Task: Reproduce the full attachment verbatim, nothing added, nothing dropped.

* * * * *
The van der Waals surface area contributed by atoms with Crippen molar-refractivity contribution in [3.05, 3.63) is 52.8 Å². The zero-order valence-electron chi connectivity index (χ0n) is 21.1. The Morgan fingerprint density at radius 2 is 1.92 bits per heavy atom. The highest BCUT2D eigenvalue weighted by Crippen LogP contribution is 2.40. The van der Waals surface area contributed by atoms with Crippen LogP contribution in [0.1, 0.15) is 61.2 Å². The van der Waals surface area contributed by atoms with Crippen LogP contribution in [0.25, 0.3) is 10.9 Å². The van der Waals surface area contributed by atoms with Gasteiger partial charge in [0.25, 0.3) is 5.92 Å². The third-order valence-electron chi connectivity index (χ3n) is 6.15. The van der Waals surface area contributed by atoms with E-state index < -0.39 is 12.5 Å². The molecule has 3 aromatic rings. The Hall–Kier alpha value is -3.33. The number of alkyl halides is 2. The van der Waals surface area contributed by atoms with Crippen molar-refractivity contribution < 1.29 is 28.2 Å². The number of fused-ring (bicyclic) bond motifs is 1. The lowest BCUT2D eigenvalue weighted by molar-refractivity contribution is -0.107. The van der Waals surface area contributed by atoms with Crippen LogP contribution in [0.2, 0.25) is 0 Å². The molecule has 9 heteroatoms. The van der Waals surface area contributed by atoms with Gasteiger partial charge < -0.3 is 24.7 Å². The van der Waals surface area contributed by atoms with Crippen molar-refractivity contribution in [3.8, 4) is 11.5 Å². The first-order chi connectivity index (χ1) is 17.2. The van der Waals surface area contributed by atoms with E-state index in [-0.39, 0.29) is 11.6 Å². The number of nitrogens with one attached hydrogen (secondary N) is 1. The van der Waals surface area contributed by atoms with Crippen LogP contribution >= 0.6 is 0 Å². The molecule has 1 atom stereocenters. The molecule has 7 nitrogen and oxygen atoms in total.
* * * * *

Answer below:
The van der Waals surface area contributed by atoms with Crippen molar-refractivity contribution in [3.05, 3.63) is 52.8 Å². The zero-order valence-electron chi connectivity index (χ0n) is 21.1. The Morgan fingerprint density at radius 2 is 1.92 bits per heavy atom. The highest BCUT2D eigenvalue weighted by Crippen LogP contribution is 2.40. The van der Waals surface area contributed by atoms with Crippen LogP contribution in [0.1, 0.15) is 61.2 Å². The van der Waals surface area contributed by atoms with Crippen LogP contribution in [0.25, 0.3) is 10.9 Å². The van der Waals surface area contributed by atoms with Gasteiger partial charge in [0.25, 0.3) is 5.92 Å². The third-order valence-electron chi connectivity index (χ3n) is 6.15. The van der Waals surface area contributed by atoms with E-state index < -0.39 is 12.5 Å². The molecule has 3 aromatic rings. The Hall–Kier alpha value is -3.33. The number of alkyl halides is 2. The van der Waals surface area contributed by atoms with Crippen molar-refractivity contribution < 1.29 is 28.2 Å². The number of fused-ring (bicyclic) bond motifs is 1. The lowest BCUT2D eigenvalue weighted by molar-refractivity contribution is -0.107. The van der Waals surface area contributed by atoms with Crippen LogP contribution in [0.2, 0.25) is 0 Å². The molecule has 9 heteroatoms. The van der Waals surface area contributed by atoms with Gasteiger partial charge < -0.3 is 24.7 Å². The van der Waals surface area contributed by atoms with Crippen molar-refractivity contribution in [3.8, 4) is 11.5 Å². The first-order chi connectivity index (χ1) is 17.2. The van der Waals surface area contributed by atoms with E-state index in [-0.39, 0.29) is 11.6 Å². The number of nitrogens with one attached hydrogen (secondary N) is 1. The van der Waals surface area contributed by atoms with Crippen LogP contribution >= 0.6 is 0 Å². The molecule has 1 atom stereocenters. The molecule has 7 nitrogen and oxygen atoms in total.